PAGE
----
During this German raid on vulnerable airfields on New Year’s Day 1945, Delson’s unit — 438 Squadron was based at Eindhoven, known as B78 — suffered many injuries, and the destruction of most of the Typhoons from his squadron, and the others at Eindhoven. In all, there were about 250 Allied planes lost that morning, and another 150 damaged across Europe. But the Allies quickly scrambled into the air and handed the German air force it’s final defeat of the war.
German air force attacks Canadian RCAF squadrons at Eindhoven, Jan. 1, 1945
From Eindhoven, Delson’s unit moved again, to a new airstrip in Germany not far from where the Bergen Belsen camp was located. As author Mark Celinscak has documented in his book “Distance from the Belsen Heap”, about 1,000 Allied personnel helped in the liberation of the camp and the aftermath, including taking care of the surviving 60,000 people they found when they took over the site.
Delson’s photos don’t have dates on the back, but it couldn’t have been too long from the date of liberation, as the bodies in the mass graves were clearly visible and had not been covered over yet. An estimated 50,000 people died in Belsen before liberation, including Anne Frank.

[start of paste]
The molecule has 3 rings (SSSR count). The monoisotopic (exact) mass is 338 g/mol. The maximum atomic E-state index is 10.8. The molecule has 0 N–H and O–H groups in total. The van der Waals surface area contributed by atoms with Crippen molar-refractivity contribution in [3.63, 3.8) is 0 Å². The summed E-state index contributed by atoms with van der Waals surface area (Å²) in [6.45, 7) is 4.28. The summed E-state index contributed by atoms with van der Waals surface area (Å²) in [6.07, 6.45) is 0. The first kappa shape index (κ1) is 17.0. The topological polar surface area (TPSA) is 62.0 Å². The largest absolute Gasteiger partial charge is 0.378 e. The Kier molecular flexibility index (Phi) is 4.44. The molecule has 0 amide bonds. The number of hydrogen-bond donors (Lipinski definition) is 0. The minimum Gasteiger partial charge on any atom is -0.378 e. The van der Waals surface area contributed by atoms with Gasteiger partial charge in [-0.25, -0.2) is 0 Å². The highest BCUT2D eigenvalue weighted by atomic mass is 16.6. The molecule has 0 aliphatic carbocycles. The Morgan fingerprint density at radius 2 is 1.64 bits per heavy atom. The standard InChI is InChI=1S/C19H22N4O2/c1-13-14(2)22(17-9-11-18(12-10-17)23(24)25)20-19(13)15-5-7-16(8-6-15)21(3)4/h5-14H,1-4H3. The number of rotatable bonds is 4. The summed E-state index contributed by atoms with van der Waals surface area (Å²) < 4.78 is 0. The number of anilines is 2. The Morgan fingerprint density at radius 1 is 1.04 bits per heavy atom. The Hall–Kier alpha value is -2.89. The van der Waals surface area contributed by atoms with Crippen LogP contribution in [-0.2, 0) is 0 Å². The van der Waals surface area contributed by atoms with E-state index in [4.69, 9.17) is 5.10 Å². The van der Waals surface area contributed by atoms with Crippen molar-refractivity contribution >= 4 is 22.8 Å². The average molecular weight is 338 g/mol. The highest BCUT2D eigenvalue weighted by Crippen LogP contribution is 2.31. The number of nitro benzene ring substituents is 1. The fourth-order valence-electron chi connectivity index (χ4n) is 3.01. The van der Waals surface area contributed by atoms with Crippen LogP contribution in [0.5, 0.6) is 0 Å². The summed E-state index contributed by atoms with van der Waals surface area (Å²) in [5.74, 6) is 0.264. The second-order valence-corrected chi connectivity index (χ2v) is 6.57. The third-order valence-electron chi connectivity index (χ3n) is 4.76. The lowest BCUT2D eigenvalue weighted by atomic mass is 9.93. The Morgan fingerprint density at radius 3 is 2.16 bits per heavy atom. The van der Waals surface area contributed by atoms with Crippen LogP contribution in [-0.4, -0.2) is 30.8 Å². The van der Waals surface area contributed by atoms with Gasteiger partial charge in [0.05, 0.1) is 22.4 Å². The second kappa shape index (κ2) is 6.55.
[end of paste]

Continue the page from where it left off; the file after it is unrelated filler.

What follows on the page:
The photos were not the only thing that Delson brought back from his time at the concentration camp: he also brought back a Jewish star from one of the 60,000 survivors.
“When he landed at Bergen-Belsen he met a prisoner who was wearing the striped uniform and the hat, and he tore off his Yuden star and gave it to my father,” explained Bob Delson, 76, recalling asking his father about these photos.
“And the man signed it for him and gave it to him,” he said. “The man gave it to him because he believed that my father liberated him, so to speak. “
When asked whether his father had ever learned the man’s name, or details of how the prisoner came to be in Bergen Belsen, Delson said he had no information on this or whatever happened to this Holocaust survivor.
“The guy looked okay, he didn’t look like he was crippled.”
When Delson’s father came back to Montreal after the war ended, he worked for a while at Veteran’s Taxi before reopening his electrician business. He didn’t talk about his war experiences, Delson said, although he must have been impacted by them. His marriage to Delson’s mother ended not too long after being discharged.
“It was very hard to really draw a story out of him,” Delson explained. “He didn’t elaborate on this stuff. From my experience, he was happy to be home. What he encountered in Europe was shown in the pictures he took.”
Delson knows he has the Jude star somewhere in his collection. He will look for it. In the meantime, he would like to donate these important wartime photos and wartime artifacts to a museum, where they would be displayed to the public, and not just stored away in the archives where no one could find them. Until he finds a proper home for them, he will hold on to them.
This is the first time he has shared his father’s story and photos publicly.
Buy Ellin’s book: “Double Threat: Canadian Jews, the Military and WWII: here.